Rumor Mill: College Board to Change the Rules of the Game

Rumor Mill: College Board to Change the Rules of the Game

By tpm | March 12, 2013

Casio Classpad 400 On the verge of College Board approval?

It’s certainly a stretch to call what I do on Tech Powered Math journalism. However, whatever journalistic instincts that have developed in me in nearly three years of writing at Tech Powered Math have taught me that a great place to look for stories at conferences is among the exhibitors. On the exhibit floor, you can find new products, new textbooks, and interesting rumors.

This was the case again this year when I spoke to representatives of the Bach Company, a calculator distributor at T3. In the process of discussing what kind of interest the Bach Company is getting from buyers on the new TI-84+C (lukewarm so far), I asked about the new color Casio Classpad 400. Haven’t heard of the ClassPad? That’s no surprise, as it hardly makes a dent in the American market due to the College Board and ACT’s prohibition of touch screen calculators on their standardized tests. While it’s wildly popular in a few countries like Australia, you aren’t going to sell many calculators in America unless they’re cleared for usage on the SAT and/or ACT.

The Bach reps told me they’re expecting a big uptick in ClassPad 400 interest over the summer. That’s because Casio representatives have assured them that Casio is on the verge of obtaining clearance from the College Board for the new ClassPad to be used on their tests. The College Board, which is behind the SAT and AP tests, has banned touch screen calculators from the beginning of touch screen devices. I was told the announcement about the ClassPad would come in the next 30-60 days.

Skeptical? I can’t blame you because this would be a major change in a longstanding policy. However, I’ve got to tell you that this isn’t the first time I’ve heard a story from Bach reps that seemed unlikely but turned out to be spot on. Back in 2011, the very same source tipped me that HP would be reissuing the HP-12C, a financial calculator with a fanatical following that had been discontinued decades earlier. A few months after I posted the story, HP publicly confirmed it.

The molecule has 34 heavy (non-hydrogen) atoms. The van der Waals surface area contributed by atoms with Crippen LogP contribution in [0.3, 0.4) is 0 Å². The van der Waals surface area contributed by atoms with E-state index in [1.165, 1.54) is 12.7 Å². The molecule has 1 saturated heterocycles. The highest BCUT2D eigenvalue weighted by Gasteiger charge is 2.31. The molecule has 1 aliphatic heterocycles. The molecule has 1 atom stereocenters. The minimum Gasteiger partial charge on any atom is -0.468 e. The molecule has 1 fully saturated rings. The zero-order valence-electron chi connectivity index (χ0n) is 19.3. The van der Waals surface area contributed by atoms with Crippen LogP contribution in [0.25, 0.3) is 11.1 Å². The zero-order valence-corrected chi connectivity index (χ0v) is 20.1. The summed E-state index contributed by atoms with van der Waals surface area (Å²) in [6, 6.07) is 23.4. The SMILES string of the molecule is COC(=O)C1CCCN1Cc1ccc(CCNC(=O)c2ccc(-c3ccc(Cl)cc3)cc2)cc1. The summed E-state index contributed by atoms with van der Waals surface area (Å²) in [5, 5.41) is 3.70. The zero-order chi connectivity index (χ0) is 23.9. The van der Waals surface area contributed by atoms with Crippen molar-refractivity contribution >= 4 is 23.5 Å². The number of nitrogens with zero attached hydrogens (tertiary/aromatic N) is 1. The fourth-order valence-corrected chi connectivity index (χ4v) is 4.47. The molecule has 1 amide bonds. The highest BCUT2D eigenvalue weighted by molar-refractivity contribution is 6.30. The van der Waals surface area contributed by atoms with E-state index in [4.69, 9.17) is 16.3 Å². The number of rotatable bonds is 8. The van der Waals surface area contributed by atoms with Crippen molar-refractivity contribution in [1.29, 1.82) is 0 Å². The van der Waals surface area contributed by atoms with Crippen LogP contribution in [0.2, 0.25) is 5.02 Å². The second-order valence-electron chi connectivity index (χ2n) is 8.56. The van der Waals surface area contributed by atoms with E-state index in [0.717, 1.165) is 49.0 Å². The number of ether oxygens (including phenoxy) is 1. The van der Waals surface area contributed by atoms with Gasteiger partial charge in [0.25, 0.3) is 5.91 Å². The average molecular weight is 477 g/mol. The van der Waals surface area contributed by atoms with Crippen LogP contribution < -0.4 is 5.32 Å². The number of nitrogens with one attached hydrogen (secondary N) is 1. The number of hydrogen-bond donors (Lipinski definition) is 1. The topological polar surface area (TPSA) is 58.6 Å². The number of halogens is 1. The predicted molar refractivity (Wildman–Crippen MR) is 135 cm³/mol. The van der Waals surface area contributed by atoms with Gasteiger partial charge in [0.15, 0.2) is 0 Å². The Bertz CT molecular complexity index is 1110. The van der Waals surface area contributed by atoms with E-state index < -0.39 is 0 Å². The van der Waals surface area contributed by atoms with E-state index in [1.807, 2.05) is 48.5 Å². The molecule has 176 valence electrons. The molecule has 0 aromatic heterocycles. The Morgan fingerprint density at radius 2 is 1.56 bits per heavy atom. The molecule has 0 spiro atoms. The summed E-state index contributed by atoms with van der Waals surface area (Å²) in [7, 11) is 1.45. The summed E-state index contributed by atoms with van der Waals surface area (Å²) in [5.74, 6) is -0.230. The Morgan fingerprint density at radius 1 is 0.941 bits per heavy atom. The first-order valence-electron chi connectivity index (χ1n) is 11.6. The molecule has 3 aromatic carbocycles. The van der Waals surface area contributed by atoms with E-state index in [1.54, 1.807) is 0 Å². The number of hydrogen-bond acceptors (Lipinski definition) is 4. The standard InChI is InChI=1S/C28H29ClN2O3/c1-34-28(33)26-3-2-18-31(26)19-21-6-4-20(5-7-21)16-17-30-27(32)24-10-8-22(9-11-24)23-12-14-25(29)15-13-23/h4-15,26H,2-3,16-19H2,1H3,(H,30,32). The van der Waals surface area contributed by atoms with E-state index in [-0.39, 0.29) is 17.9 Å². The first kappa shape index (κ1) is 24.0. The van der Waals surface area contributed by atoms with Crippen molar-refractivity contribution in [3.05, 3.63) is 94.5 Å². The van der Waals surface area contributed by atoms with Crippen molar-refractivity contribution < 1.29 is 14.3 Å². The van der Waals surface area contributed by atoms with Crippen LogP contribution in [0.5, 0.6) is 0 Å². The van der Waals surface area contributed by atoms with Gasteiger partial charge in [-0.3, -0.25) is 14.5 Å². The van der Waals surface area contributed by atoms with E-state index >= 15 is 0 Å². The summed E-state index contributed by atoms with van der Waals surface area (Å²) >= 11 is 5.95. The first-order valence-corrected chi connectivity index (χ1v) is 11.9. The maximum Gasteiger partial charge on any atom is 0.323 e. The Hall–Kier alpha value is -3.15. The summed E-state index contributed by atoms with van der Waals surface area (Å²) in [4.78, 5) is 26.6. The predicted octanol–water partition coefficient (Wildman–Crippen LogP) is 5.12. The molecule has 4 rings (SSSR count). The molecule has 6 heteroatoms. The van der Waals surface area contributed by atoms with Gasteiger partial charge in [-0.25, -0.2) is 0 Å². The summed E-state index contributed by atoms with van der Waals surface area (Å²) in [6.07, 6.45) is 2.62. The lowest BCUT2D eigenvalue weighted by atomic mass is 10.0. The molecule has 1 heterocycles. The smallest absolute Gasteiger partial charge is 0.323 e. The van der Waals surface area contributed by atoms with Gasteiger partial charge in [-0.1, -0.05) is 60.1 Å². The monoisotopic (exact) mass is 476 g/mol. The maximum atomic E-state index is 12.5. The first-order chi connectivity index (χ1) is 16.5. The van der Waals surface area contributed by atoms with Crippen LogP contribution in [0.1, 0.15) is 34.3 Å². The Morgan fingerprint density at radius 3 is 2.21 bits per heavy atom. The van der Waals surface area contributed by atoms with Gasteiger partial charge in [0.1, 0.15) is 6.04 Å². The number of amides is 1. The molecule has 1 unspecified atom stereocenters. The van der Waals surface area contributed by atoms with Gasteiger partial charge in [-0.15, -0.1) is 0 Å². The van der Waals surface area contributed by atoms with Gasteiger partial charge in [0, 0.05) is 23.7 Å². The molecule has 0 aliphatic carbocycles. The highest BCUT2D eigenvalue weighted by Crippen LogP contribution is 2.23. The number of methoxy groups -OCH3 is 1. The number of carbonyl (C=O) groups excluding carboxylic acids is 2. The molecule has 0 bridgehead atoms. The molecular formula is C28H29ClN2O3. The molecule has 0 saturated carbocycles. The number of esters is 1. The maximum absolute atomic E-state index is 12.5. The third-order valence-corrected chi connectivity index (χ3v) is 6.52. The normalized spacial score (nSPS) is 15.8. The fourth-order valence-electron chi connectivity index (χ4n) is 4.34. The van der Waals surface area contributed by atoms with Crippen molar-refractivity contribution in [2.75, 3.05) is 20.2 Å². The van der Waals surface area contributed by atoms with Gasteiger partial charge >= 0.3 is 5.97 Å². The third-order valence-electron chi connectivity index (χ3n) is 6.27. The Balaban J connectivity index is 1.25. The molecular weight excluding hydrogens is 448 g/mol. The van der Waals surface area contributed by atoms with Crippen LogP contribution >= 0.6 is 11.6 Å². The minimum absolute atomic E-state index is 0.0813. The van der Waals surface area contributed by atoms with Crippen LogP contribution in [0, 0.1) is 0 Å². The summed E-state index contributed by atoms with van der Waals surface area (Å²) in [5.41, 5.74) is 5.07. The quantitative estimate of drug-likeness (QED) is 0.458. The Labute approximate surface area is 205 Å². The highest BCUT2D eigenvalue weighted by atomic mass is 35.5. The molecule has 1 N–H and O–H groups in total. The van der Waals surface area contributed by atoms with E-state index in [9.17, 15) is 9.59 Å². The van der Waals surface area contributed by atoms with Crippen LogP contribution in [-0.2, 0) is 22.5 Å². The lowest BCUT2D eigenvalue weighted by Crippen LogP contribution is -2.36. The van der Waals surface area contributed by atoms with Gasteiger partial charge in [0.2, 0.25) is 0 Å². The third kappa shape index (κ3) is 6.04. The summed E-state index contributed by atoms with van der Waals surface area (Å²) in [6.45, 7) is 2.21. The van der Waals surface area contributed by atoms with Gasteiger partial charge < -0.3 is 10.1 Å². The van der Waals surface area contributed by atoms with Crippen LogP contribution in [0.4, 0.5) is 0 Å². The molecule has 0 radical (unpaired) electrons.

If the College Board does, in fact, change their touch screen policy, I will applaud them for changing it and Casio for convincing them to do so. It’s an archaic policy, and I’ve never heard a rational defense of why touchscreens should automatically be banned in the year 2013, probably a holdover policy from the early Palm Pilot days. Hopefully, the ACT would respond in turn, assuming a non-CAS touchscreen calculator were released by Casio or a competitor. ACT has a longstanding policy of banning CAS calculators, and the ClassPad is a CAS calculator.

As big a feather as this would be in Casio’s cap, the Texas Instruments response would be just as interesting. The color TI-Nspire CX was announced less than 6 months after the Casio Prizm became the world’s first full color graphing calculator. One would have to think that TI would respond rapidly if touch screen calculators became legal, possibly with a new iteration of the TI-Nspire or an entirely new piece of hardware running the Nspire OS.

So I hope it’s true, because the places this news could take us would really be something to see.

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